Increased loading/release—and value—driving new brush designs

by Brian Sodoma

A painting professional’s passion for brushes runs deep. Purdy, Wooster, Corona, Picasso … mention a brand and every paint pro has an opinion about which one is better and why. Brush manufacturers know this, and work hard to constantly use input from pros to improve their products. Here’s a look at two brush product advancement trends we’re seeing today:


Painting professionals want to cut the number of times they’re dipping the brush back into the bucket, so manufacturers are putting a greater emphasis on brushes with increased loading capabilities.

Earlier this year, Purdy launched its XL High Capacity line with increased filament for higher capacity and release capabilities and their beavertail handle for comfort and balance. The brushes are available at Sherwin-Williams stores and will be at other retailers after July 1.

Last year, Corona launched its Performance Chinex series extra-long brushes with both square edge and angular sash options.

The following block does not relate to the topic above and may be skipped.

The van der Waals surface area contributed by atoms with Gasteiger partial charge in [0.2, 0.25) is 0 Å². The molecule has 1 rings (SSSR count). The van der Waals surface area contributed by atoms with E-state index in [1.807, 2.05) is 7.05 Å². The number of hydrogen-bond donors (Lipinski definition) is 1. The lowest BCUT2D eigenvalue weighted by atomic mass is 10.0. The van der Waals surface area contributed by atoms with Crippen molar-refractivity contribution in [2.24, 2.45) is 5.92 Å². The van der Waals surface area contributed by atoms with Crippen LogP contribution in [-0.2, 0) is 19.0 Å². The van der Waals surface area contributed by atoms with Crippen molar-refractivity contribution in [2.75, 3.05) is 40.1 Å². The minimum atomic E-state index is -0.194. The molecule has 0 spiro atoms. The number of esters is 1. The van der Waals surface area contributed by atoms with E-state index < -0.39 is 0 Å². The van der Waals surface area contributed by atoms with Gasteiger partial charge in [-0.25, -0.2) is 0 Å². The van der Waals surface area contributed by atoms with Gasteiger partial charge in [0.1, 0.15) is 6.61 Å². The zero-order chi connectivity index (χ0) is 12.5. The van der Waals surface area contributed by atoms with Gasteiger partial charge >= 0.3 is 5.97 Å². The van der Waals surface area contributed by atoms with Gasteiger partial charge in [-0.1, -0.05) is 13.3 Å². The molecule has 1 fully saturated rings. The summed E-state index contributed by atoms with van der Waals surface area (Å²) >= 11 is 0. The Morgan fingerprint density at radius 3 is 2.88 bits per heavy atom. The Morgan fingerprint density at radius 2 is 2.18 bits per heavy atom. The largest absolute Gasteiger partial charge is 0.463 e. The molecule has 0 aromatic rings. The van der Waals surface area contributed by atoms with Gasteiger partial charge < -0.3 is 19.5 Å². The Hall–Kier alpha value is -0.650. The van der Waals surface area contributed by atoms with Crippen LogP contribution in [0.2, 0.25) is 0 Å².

“This was something we had been working on for some time. We felt we should expand our popular Chinex line with some new workhorse brushes that feature a longer trim length to hold more paint, saving painters even more time on the job—while still providing the Corona quality they’ve come to expect,” said Michael Waksman, Corona’s marketing director.


Wooster recently released its Gold Edge paintbrush line, a lower-cost option to its popular Silver Tip brushes with similar performance. Using its firmer CT polyester filament, the brush brings added rigidity, which helps with thicker coatings, company officials note.

Overall, officials are finding, the brush “performs far better than its price point suggests,” said Chuck Cline, brush development and manufacturing engineer with the company.

Also going for the value play is a new company in the market. Only about a year old, Wolf Paint Supply Co originated with the idea to offer performance like that seen from products by Purdy and Wooster but at a better price, about 25–30% less, said Michael Dinh, Wolf’s brand manager. The company has gone the direct-to-consumer route by selling online but will likely partner with select retailers in the coming year. Currently, Wolf is predominantly gaining traction in Canada and the UK.

To learn more about the latest in product trends or to read the full-length feature article in the June issue, visit

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